Hang On: Hedge Funds Aren't Done Selling

Editor's note: This was originally published on RealMoney. It is being republished as a bonus for TheStreet.com readers.

The newspapers blame the weakening economy and somber earnings forecasts for the sharp selloffs we've been experiencing. Declining earnings and recession fears play into the declines, to be sure, but the real story -- which does not get the headlines it truly deserves -- is the mass liquidation that is occurring within the highly leveraged hedge fund community.

The mind-boggling size of the redemptions -- resulting in the need to sell at any price, especially if leverage is involved -- renders obsolete even the most seasoned professional's playbook. Gaming investor sentiment and using valuation as a guide have proved to be folly in the face of the avalanche of forced selling.

The good news is that valuations will matter eventually, and the incredible amount of cash that is currently on the sidelines will be put to work. For now, though, it is imperative that investors realize that the selling we are seeing now is not the work of rational human beings. Rather, it is the result of the largest deleveraging in financial history.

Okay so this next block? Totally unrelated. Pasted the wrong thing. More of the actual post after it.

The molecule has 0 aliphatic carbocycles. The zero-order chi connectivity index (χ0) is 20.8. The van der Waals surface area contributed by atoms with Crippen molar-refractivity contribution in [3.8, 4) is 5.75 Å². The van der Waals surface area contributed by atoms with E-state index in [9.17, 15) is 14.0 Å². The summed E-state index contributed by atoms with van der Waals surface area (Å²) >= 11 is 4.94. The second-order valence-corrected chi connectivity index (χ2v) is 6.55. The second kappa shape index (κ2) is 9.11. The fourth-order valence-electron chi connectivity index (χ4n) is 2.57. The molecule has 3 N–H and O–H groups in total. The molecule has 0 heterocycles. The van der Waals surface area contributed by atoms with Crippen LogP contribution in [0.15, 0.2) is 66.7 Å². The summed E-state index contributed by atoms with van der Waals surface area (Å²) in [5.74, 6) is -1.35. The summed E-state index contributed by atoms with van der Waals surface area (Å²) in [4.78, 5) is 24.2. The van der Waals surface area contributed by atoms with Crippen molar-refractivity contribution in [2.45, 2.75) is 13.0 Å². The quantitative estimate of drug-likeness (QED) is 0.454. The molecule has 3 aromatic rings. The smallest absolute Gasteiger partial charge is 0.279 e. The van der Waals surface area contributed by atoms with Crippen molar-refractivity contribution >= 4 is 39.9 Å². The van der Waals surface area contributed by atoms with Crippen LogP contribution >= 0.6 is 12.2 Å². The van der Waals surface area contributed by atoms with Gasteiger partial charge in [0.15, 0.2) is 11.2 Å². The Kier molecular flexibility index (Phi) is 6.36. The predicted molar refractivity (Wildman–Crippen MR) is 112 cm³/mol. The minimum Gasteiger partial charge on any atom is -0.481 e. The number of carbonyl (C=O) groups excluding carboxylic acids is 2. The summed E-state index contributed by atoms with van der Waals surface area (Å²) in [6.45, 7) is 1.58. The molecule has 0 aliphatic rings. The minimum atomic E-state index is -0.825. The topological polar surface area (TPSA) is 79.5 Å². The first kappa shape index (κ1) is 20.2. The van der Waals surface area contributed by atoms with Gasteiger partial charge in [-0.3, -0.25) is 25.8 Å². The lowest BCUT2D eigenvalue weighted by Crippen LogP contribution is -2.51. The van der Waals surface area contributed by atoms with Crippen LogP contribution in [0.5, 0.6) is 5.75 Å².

Half a Trillion?

The numbers are staggering. Although estimates vary, the total size of the hedge fund industry was about $1.8 trillion at the end of the third quarter, with about a third of that controlled by funds of funds, which are notorious for their itchy trigger fingers. Redemptions in August and September were substantial, at about $60 billion according to Eurekahedge, with most of the money coming out of long/short equity funds.

The high level of redemptions, together with the negative performance, has resulted in hedge fund assets falling precipitously in the third quarter. The total decline in hedge fund assets was on the order of $160 billion. That was the third quarter. Unfortunately, the damage has been much, much worse so far in the month of October.

Although data are sketchy at this point, many believe that hedge funds are facing redemptions on the order of half a trillion dollars. This is certainly not a surprising number given the amount of money that funds of funds control, and given the fact that many absolute return strategies are losing money -- a lot of money -- institutions and individuals alike have been losing at least a little faith in the entire asset class.